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The Ultimate Guide to Configs


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You can find very helpful guides here and here on how to create a config, but I want to make a tutorial so here. 
 

1.) Create the config file in your mod. Not the .toml, the .java in src/main/java/com/yourname/modid. Put it wherever in that directory you like, just name it something like ClientConfig. Inside, copy-paste:

Quote

public class ClientConfig {
    public static final ForgeConfigSpec.Builder BUILDER = new ForgeConfigSpec.Builder();
    public static final ForgeConfigSpec SPEC;

    static {
        BUILDER.push("Example Mod Client Configs");

        BUILDER.pop();
        SPEC = BUILDER.build();
    }
}

Replace "Example Mod Client Configs" in BUILDER.push("Example Mod Client Configs" to whatever you want to be at the top of the .toml file. That will set up your config, but now we have to register it. In your main mod file (usually named modid.java), inside public ModID() put

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ModLoadingContext.get().registerConfig(ModConfig.Type.CLIENT, ClientConfig.SPEC, "modid-client-config.toml");

Here is where you will actually rename stuff. If you want a config other than client, replace CLIENT in ModConfig.Type.CLIENT with COMMON or SERVER, whichever one you want. I will explain those at the end, just copy the code for now. You will also have to rename ClientConfig in ClientConfig.SPEC to whatever your config.java is called. Then, the final argument is "modid-client-config.toml", just replace that with what you want it to be named. Make sure to put your modid in there, so you can find it easier in modpacks. 

That's great and all, but how do we actually add a variable to our config? Go back to your config file, and add

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public static final ForgeConfigSpec.ConfigValue<Integer> EXAMPLE_INTEGER;

after

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public static final ForgeConfigSpec SPEC;

You probably have some errors, but we're not done. In static, after

Quote

BUILDER.push("Example Mod Client Configs");

add

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EXAMPLE_INTEGER = BUILDER.comment("Here is where your example integer comment will go.").define("Example Integer", 0);

Rename EXAMPLE_INTEGER to whatever you wrote before. The .comment() adds a comment when generated since the mod doesn't come with the .toml file pre-made. The .define() will be the name of the variable, and the 0 at the end is the default value. There are things like range, but I can't figure it out so you'll have to check link one or google it. If you haven't modified anything yet, the file should look like this:

Quote

import net.minecraftforge.common.ForgeConfigSpec;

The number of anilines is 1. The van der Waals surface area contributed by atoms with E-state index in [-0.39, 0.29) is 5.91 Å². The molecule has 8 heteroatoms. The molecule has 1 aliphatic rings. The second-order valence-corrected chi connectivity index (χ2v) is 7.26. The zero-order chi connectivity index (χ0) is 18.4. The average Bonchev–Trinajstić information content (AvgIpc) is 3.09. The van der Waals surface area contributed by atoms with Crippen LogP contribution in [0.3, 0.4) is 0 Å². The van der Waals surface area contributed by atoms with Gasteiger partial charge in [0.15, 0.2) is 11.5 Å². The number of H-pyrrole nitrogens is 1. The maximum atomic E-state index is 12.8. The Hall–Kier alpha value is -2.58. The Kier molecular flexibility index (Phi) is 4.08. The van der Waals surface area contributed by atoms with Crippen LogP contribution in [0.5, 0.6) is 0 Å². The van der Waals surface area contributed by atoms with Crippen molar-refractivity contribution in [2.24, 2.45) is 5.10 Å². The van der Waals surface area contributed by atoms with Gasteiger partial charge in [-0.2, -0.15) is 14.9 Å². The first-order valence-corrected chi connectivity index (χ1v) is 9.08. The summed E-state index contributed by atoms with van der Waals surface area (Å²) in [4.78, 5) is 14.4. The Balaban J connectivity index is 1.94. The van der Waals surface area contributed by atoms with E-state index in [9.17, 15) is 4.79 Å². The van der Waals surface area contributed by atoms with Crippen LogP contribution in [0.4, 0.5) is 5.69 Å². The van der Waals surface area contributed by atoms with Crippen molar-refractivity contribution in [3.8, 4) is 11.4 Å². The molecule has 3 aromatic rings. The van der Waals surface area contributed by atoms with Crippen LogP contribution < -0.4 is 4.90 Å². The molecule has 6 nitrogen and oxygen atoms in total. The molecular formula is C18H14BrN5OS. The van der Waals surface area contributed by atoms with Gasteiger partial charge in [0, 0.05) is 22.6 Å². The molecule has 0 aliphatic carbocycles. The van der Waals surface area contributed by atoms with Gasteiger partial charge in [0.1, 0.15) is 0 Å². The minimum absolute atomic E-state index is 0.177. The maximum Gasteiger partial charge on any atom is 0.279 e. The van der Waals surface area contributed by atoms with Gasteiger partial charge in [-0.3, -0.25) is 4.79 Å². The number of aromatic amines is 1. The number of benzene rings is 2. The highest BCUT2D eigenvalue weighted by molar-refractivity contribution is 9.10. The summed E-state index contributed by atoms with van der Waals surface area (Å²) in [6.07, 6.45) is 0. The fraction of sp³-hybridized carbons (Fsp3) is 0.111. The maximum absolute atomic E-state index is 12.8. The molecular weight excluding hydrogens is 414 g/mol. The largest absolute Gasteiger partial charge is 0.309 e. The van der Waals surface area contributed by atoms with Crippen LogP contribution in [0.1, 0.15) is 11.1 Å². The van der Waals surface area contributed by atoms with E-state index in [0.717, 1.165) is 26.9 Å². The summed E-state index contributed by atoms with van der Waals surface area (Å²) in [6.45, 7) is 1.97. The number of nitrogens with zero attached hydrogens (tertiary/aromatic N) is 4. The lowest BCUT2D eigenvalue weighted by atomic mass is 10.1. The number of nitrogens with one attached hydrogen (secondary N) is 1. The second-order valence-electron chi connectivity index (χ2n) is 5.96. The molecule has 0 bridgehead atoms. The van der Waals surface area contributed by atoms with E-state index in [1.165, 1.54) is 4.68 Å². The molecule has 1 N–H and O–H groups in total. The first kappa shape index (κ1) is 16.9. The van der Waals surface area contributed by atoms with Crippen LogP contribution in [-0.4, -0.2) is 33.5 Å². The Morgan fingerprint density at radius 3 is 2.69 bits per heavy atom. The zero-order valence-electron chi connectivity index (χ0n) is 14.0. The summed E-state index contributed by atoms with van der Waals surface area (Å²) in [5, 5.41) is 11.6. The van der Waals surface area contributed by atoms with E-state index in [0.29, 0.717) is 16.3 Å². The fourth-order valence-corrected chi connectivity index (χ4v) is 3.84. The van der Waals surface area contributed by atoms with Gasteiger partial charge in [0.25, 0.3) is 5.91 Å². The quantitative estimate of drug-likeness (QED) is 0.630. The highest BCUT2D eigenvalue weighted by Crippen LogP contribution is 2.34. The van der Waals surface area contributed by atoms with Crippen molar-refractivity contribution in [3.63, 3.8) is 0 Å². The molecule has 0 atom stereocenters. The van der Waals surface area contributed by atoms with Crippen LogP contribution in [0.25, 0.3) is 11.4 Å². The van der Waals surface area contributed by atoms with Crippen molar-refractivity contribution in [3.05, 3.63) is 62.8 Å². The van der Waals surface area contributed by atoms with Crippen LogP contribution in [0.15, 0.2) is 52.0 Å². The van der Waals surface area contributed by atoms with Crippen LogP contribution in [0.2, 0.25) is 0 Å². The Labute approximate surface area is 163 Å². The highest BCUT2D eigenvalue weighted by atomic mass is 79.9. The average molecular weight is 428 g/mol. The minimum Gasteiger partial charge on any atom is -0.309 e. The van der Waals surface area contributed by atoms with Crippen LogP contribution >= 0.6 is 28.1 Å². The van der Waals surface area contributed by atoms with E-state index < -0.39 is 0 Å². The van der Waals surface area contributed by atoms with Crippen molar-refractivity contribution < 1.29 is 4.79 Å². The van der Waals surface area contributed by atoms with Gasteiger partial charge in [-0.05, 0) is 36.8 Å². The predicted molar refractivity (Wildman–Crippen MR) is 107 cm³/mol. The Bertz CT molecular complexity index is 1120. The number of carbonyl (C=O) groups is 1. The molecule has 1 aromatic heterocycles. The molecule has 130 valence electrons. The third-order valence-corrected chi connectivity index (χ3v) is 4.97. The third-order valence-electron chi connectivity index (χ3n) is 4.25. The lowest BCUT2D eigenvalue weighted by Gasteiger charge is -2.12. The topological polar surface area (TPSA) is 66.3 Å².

public class Modules {
    public static final ForgeConfigSpec.Builder BUILDER = new ForgeConfigSpec.Builder();
    public static final ForgeConfigSpec SPEC;

    public static final ForgeConfigSpec.ConfigValue<Integer> EXAMPLE_INTEGER;

    static {
        BUILDER.push("Example Mod Client Configs");

        EXAMPLE_INTEGER = BUILDER.comment("Here is where your example integer comment will go.").define("Example Integer", 0);

        BUILDER.pop();
        SPEC = BUILDER.build();
    }
}

That's great and all, but how do we actually use it in our code? Well, you can use

Quote

ClientConfig.EXAMPLE_INTEGER.get()

for getting the value, or 

Quote

ClientConfig.EXAMPLE_INTEGER.equals(0)

to return a true/false. If you want to have modules similar to Apotheosis or Quark, then that is as simple as wrapping the registers in an if connected to a server client config boolean. That would look like this:

Quote

if (ServerConfig.EnableItems.equals(true)) {
    Items.register(modEventBus);
}

in your modid.java file. This assumes that modEventBus is declared like 

Quote

IEventBus modEventBus = FMLJavaModLoadingContext.get().getModEventBus();

If you want to create seperate module files, then you have to make it public and static. Also, move it to the public class instead of the public inside the public class. That shouldn't break anything, or at least it didn't in my mod. 

Quick Note: This may have an issue regarding the modules, but if I put false in the IF loop it disables the items. The issue seems to be in the getting of the value, and the server config is not being generated when running in the MDK. Outside it works fine, but setting the config to false and re-running does not get rid of the items. If anybody knows how I can fix this, please let me know. 

Now here's the part of the tutorial where I said I would explain more about config and variable types. There are three types of configs; Client, Common, and Server.

Client is usually reserved for things like textures and image sizes, as they only show up on client-side. Examples for client-side mods are Journeymap, Appleskin, and JEI (mostly, the button to move items to crafting table only works when server-side is installed). 

Common is on both sides, client and server. 

Server is per-world, and act pretty much like gamerules. 

You can probably get away with only using Integers, Booleans, and Strings as your variable types. If you want more information about variable types, check link one. I have stuff to do and this tutorial is already super long. 

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